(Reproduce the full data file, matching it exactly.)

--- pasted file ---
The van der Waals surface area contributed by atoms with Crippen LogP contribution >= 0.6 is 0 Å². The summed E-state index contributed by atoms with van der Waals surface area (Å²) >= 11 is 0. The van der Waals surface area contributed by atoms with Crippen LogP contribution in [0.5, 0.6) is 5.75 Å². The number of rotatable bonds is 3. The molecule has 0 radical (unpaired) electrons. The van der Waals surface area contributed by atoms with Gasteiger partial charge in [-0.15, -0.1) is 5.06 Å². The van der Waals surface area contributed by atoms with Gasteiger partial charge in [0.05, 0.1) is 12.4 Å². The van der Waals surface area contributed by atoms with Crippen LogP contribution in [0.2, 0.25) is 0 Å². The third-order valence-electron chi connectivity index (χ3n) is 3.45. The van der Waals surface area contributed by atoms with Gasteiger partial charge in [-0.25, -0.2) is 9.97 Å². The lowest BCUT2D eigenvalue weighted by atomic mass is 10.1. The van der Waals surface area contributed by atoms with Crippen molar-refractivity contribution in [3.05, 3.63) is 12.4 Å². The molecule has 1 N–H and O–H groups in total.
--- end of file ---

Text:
The van der Waals surface area contributed by atoms with Crippen LogP contribution >= 0.6 is 0 Å². The summed E-state index contributed by atoms with van der Waals surface area (Å²) >= 11 is 0. The van der Waals surface area contributed by atoms with Crippen LogP contribution in [0.5, 0.6) is 5.75 Å². The number of rotatable bonds is 3. The molecule has 0 radical (unpaired) electrons. The van der Waals surface area contributed by atoms with Gasteiger partial charge in [-0.15, -0.1) is 5.06 Å². The van der Waals surface area contributed by atoms with Gasteiger partial charge in [0.05, 0.1) is 12.4 Å². The van der Waals surface area contributed by atoms with Crippen LogP contribution in [0.2, 0.25) is 0 Å². The third-order valence-electron chi connectivity index (χ3n) is 3.45. The van der Waals surface area contributed by atoms with Gasteiger partial charge in [-0.25, -0.2) is 9.97 Å². The lowest BCUT2D eigenvalue weighted by atomic mass is 10.1. The van der Waals surface area contributed by atoms with Crippen molar-refractivity contribution in [3.05, 3.63) is 12.4 Å². The molecule has 1 N–H and O–H groups in total.